Supporting our teenagers to build healthy relationships

Healthy Relationships:-

Supporting your young person through Adolescence

Having healthy relationships is a key factor in our overall health and well-being.  Adolescence can be a very exciting time but for many it can also be a time of turmoil particularly when it comes to relationships.  Keeping the channels of communication open is very important for a young person so that they will feel that they can talk to you if they need your help or support.

In many communities across Donegal there are programmes available for young people that focus on relationships. For example, Foróige provide a personal development and sex education programme known as the “Real U”.  This is about equipping young people with the skills, knowledge and confidence to develop healthy relationships and delay the onset of early sexual activity. Informal sex education can be an important and effective way of enhancing young people’s knowledge, attitudes and behaviour.

Topics covered with young people include puberty, body image, reproduction, sexuality, contraception, sexually transmitted infections, relationships, boundaries and emotional well-being. While the programme is designed to be used with young people aged 12-18 years in a group work setting there may be opportunities to provide this on an individual basis. The programme helps young people develop key skills in making positive decisions and communication to promote positive well-being and confidence in relationships.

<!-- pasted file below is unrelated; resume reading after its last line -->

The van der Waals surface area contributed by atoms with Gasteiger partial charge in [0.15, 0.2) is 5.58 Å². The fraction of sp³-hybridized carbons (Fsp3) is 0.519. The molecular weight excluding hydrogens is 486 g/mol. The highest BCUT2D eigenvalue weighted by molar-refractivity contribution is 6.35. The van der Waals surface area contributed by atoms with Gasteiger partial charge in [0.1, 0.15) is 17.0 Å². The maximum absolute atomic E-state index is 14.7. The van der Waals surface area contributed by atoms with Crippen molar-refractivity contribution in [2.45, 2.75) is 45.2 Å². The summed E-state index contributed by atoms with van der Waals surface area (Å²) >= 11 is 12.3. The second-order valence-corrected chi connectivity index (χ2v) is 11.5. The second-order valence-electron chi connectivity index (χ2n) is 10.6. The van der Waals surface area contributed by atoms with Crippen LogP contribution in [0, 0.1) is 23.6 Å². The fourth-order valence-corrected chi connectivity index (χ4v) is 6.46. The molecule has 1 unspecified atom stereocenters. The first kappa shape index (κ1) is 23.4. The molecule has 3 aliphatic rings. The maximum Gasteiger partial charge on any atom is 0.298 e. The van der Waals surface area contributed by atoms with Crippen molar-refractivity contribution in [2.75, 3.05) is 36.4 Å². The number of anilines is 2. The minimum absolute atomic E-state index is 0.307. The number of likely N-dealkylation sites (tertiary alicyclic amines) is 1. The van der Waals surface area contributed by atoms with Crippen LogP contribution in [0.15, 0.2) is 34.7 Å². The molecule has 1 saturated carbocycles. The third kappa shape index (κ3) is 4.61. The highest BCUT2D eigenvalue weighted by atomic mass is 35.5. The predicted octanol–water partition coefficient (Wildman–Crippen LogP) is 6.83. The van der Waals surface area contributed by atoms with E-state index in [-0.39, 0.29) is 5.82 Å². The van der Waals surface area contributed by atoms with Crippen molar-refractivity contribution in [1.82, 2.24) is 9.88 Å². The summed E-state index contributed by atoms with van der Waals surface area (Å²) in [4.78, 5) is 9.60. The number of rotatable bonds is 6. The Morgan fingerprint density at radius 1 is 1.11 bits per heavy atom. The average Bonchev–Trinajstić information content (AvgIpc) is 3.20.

If you feel that your son/daughter would benefit from becoming involved in the programme feel free to contact Susan McLoughlin 086 6064291


If your child has told you that they are LGBT then that shows their trust for you.  It is important to believe them, and to remember that being LGBT is not a lifestyle choice.  If you think your child may be LGBT it is not recommended to ask them directly, as they may not know themselves, or may not be ready to tell anybody yet.  It can be a difficult time for young people who are trying to come to terms with who they are, and worrying about being accepted.  Talking openly about LGBT issues indirectly may help them to feel more comfortable about opening up in the future.

Lesbian, gay and bisexual are sexual orientations, while transgender refers to having a different gender identity than the gender they were assigned at birth.

If you are a parent who is finding it hard to come to terms with your child’s sexuality or gender identity, or want to know how best to support them there are several great online Irish resources that can help.

BreakOUT is a Donegal Youth Service project for young LGBT people which provides one-to-one support, peer support, weekly drop-ins, training and more.  Contact Sinead Murray on 0861247968 for more information.